CW’s CHARMED REBOOT CASTS AN INTRIGUING SPELL
In this day and age, modern reboots of 90’s classics are nothing new, as evidenced by projects like 2017’s Power Rangers, Fuller House and Dynasty. 90’s nostalgia has swept Hollywood and now, even the 1998 series, Charmed, has received a reboot of its own. The series comes at the hands of Jane the Virgin creator, Jennie Snyder Urman and the CW network. While the reboot has injected some modern themes into its storytelling, the core themes of the show are still present. At its heart, the original Charmed was a story about sisterhood and the ability to overcome unspeakable odds. The new show stays true to this formula so far, prioritizing the story of the sisters and the incredible powers that they possess while also infusing the narrative with a more serious overtone. Perhaps most interesting though, is how the series opens itself to new ventures by transforming the Halliwel sisters into the Vera sisters, a Latina family from the fictional Hilltown, Michigan.
Over the years, the original series has racked up an impressive following and earned the reputation of being a feminist production due to its showcasing of powerful women. Given the fact that several actresses from the original Charmed series were all big players during the #MeToo movement, it would be hard to ignore feminism’s presence within the show’s universe. While it was once somewhat of an afterthought in the original show, 2018’s Charmed puts feminism front and center. The girls’ late mother, Marisol, was a Women’s Studies professor at the local university and the first episode revolves around another professor who was reinstated after sexual misconduct allegations.
The phrase “this is not a witch hunt. It’s a reckoning” becomes increasingly powerful when spoken in the show, layering the idea of the girls’ literal status as witches with their femininity. The show not so subtly combines fantasy with an all too relevant reality. When the stars of the show are Latina women, it provides another face to the wave of “girl power” productions currently sweeping the nation. The Charmed sisters aren’t just incredibly powerful women, they’re incredibly powerful Latina women and they will save the world from supernatural evil.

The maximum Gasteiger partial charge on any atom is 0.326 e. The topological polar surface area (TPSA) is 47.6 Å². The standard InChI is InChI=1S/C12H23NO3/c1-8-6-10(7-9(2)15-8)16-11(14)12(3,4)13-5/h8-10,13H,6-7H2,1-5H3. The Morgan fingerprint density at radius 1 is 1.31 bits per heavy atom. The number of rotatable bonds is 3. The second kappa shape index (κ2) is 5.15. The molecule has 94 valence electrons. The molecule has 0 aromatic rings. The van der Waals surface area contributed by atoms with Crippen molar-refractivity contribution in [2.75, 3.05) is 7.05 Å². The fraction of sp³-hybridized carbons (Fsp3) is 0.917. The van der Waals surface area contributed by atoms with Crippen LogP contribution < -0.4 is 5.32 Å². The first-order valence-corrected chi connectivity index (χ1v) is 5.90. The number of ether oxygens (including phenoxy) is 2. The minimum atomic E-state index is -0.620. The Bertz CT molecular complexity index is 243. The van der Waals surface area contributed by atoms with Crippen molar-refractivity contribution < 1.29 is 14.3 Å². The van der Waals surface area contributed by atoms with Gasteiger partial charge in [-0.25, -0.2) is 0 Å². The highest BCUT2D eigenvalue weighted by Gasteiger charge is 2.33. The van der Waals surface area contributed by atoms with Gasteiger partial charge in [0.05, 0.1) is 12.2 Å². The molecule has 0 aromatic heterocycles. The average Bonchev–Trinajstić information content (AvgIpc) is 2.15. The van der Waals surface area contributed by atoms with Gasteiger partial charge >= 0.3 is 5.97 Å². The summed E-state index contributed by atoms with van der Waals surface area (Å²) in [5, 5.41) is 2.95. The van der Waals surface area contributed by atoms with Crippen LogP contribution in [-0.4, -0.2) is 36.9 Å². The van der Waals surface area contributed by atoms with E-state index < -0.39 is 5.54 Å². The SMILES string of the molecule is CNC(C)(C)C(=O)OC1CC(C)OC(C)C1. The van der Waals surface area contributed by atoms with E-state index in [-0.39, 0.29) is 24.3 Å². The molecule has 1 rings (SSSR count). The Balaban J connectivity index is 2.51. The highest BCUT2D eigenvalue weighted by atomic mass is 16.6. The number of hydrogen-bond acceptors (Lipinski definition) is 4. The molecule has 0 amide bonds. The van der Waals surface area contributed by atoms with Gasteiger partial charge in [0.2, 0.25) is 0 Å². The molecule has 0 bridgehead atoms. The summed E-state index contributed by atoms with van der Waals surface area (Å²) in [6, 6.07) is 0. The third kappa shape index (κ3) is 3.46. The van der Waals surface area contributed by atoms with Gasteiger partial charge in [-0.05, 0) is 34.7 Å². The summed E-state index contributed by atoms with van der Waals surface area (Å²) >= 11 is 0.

Culture isn’t ignored in this new Charmed either. In episode 4 the spell that saves the day is based off the practices of Santeria. Several of the spells are spoken purely in Spanish, including some of the most powerful and in Mel’s room, a Puerto Rican flag hangs proudly for audiences to see. All these details are important and will no doubt make little Latina girls everywhere feel good about themselves.
With only 8 episodes currently out, the series is still in its early phase and trying to find its footing. Perhaps the most glaring issue is that Melonie Diaz is the only one of the three sisters to actually be played by a Latina actress. While they are incredibly talented, Sarah Jeffrey and Madeline Mantock are not Latina and that becomes a problem when the show explicitly states that the characters are otherwise. The show also suffers tonally, trying to balance its message with a fun, at times campy plot. But despite its issues, Charmed is in many ways, a breath of fresh air and tells a story that couldn’t be told at a better time. The plot so far is a lot of fun and there’s plenty of potential for the show to be great if it hopefully gets a chance to prove itself.
What do you think? Is Charmed a good show? Or is it time for 90s nostalgia to end?